How to write an outbound email that you can be proud of
As an early stage founder, you're probably going to have to outbound to prospects, potential new hires, etc. Here's how to do it.
I spend an inordinate amount of time thinking about outbound. The topic of how to create an outbound sales organization that produces consistent results is a massively juicy topic, and something I intend to write about further.
But for now, let’s cover the basics of how to write a halfway decent outbound sales email. Keep in mind, SDRs and AEs aren’t the only people who sell outbound- founders sell all the time, as do investors, as do crossfunctional teams within the same company to get their projects prioritized. “Outbound” can refer to either completely cold outbound (you have absolutely no relationship to the recipient) or warm outbound (you’re loosely connected without ever having spoken) - but the structure is roughly the same.
As a former seller turned investor, I still sell outbound- I reach out to founders cold all the time. Early stage founders do too- outbound typically fuels early product feedback, the recruitment of a product’s first design partners, and oftentimes, their first paying customers.
Even founders of the best product led (bottom-up) companies likely had to outbound in some fashion before their sign up engine was humming (especially to priority hiring candidates.) So let’s explore the basics of an outbound email you can be proud of.
Reason - Value - Question
Section 1 of your outbound email should be the reason you’re reaching out. This should be highly specific and customized- it should be something that you couldn’t possibly copy and paste from another email.
It’s ridiculously easy to spot a completely templatized, copy and paste email. Your reason section should be the “proof of work” of your email- something that couldn’t possibly be written for anyone other than the recipient.
Section 2 of your outbound email should be the value that you’re offering. When you write value into your outbound email, think about it from the perspective of your recipient. Focus on them, and why they might receive value from your product (or whatever you’re selling.)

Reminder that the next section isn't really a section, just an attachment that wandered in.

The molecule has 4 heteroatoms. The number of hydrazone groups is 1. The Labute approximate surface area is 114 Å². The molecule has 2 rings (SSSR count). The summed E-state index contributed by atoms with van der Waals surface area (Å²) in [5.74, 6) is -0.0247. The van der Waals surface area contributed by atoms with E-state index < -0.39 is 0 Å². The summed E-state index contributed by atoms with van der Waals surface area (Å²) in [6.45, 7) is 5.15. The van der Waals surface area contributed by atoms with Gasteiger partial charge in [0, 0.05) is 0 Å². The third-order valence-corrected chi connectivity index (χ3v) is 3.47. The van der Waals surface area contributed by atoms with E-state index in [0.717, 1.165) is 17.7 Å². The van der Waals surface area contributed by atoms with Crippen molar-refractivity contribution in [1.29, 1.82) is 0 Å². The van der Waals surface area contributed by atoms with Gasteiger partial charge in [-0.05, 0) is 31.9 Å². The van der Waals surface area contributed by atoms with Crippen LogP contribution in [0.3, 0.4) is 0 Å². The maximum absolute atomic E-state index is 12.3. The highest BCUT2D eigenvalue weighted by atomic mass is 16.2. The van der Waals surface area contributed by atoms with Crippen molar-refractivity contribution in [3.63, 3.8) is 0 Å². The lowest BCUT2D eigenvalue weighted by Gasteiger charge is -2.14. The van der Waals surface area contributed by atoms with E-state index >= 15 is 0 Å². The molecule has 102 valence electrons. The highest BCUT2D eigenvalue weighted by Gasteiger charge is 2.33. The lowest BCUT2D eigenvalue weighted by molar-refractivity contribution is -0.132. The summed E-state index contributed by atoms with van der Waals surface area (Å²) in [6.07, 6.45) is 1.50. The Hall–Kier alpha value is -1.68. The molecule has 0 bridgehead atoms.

Most poorly written outbound focus on the perspective of the sender, which the recipient probably finds irrelevant.
Section 3 of your outbound email should be a clearly written call to action in the form of a question. As a pro tip, your outbound email should probably end with a question mark. If you ask a question, and then water it down with a statement, you’re going to reduce your response rate- you’ve just asked for more attention and focus from your recipient to parse out how the sender wants them to respond, which is a bad idea.
Other principles of good outbound
Try to avoid the word “I.” It may feel impossible to avoid it altogether, but only use when absolutely necessary. “Your” is a much more powerful word than “I” when writing outbound.
Try to be genuine, thoughtful, and empathetic. When you sound like a robot, it feels unnatural and you set off alarm bells that you are a stranger that doesn’t deserve a response.
When you talk to an outbound prospect like you sort of know them already, you earn more reading time, and improve the odds of a response.
Also, try to keep an outbound email short enough to be read on an iPhone without the need to scroll.
As far email subject is concerned, same concept- try to be concise, natural, focus on the “your” instead of the “my.”
Example of a bad outbound
Subject: Clearbit enrichment for Dropbox
To: Greg Kaplan, Head of Marketing Ops at Dropbox
I wanted to reach out and introduce myself- my name is Mike Marg, and I am Dropbox’s account executive at Clearbit. [reason]
Clearbit is an enrichment platform that can enrich every single lead in a marketing database with firmographic information. That means no more incomplete records, or untargeted marketing campaigns. [value]
If you’d like to learn more about our enrichment product, please let me know, I’d be more than happy to share more. [question]
Why this is bad
This type of email is actually pretty common in sales-land, it’s extremely “me” focused. It also isn’t customized at all- I could send the same exact email to everyone in my territory- nothing about this is specific to Greg, his role, or Dropbox.